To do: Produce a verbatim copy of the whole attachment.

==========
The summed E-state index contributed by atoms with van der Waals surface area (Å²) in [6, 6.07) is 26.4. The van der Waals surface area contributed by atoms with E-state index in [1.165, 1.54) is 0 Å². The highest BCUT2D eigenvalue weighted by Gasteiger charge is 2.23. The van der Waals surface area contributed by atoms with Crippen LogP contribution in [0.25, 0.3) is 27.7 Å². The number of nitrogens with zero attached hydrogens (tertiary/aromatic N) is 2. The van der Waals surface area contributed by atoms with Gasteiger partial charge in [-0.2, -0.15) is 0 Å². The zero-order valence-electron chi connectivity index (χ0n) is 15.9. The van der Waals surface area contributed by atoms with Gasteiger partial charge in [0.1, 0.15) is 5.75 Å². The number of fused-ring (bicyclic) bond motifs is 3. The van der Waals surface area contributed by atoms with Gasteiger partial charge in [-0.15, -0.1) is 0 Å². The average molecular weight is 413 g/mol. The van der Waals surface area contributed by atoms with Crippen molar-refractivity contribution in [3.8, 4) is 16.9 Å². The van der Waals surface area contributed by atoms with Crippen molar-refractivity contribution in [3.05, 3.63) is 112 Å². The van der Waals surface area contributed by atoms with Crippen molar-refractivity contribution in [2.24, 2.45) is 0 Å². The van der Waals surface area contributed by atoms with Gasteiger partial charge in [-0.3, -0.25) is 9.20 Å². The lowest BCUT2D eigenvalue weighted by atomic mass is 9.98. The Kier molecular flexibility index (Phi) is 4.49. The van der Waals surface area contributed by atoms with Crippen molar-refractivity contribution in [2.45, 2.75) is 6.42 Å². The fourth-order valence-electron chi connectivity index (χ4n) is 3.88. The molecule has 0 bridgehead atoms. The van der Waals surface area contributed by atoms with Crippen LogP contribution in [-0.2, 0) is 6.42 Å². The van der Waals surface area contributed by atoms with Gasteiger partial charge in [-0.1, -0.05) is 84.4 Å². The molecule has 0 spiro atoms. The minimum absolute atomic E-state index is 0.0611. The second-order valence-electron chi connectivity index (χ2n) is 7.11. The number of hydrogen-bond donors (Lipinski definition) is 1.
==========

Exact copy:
The summed E-state index contributed by atoms with van der Waals surface area (Å²) in [6, 6.07) is 26.4. The van der Waals surface area contributed by atoms with E-state index in [1.165, 1.54) is 0 Å². The highest BCUT2D eigenvalue weighted by Gasteiger charge is 2.23. The van der Waals surface area contributed by atoms with Crippen LogP contribution in [0.25, 0.3) is 27.7 Å². The number of nitrogens with zero attached hydrogens (tertiary/aromatic N) is 2. The van der Waals surface area contributed by atoms with Gasteiger partial charge in [-0.2, -0.15) is 0 Å². The zero-order valence-electron chi connectivity index (χ0n) is 15.9. The van der Waals surface area contributed by atoms with Gasteiger partial charge in [0.1, 0.15) is 5.75 Å². The number of fused-ring (bicyclic) bond motifs is 3. The van der Waals surface area contributed by atoms with Gasteiger partial charge in [-0.15, -0.1) is 0 Å². The average molecular weight is 413 g/mol. The van der Waals surface area contributed by atoms with Crippen molar-refractivity contribution in [3.8, 4) is 16.9 Å². The van der Waals surface area contributed by atoms with Crippen molar-refractivity contribution in [3.05, 3.63) is 112 Å². The van der Waals surface area contributed by atoms with Crippen molar-refractivity contribution in [2.24, 2.45) is 0 Å². The van der Waals surface area contributed by atoms with Gasteiger partial charge in [-0.3, -0.25) is 9.20 Å². The lowest BCUT2D eigenvalue weighted by atomic mass is 9.98. The Kier molecular flexibility index (Phi) is 4.49. The van der Waals surface area contributed by atoms with Crippen molar-refractivity contribution in [2.45, 2.75) is 6.42 Å². The fourth-order valence-electron chi connectivity index (χ4n) is 3.88. The molecule has 0 bridgehead atoms. The van der Waals surface area contributed by atoms with Crippen LogP contribution in [-0.2, 0) is 6.42 Å². The van der Waals surface area contributed by atoms with Gasteiger partial charge in [-0.1, -0.05) is 84.4 Å². The molecule has 0 spiro atoms. The minimum absolute atomic E-state index is 0.0611. The second-order valence-electron chi connectivity index (χ2n) is 7.11. The number of hydrogen-bond donors (Lipinski definition) is 1.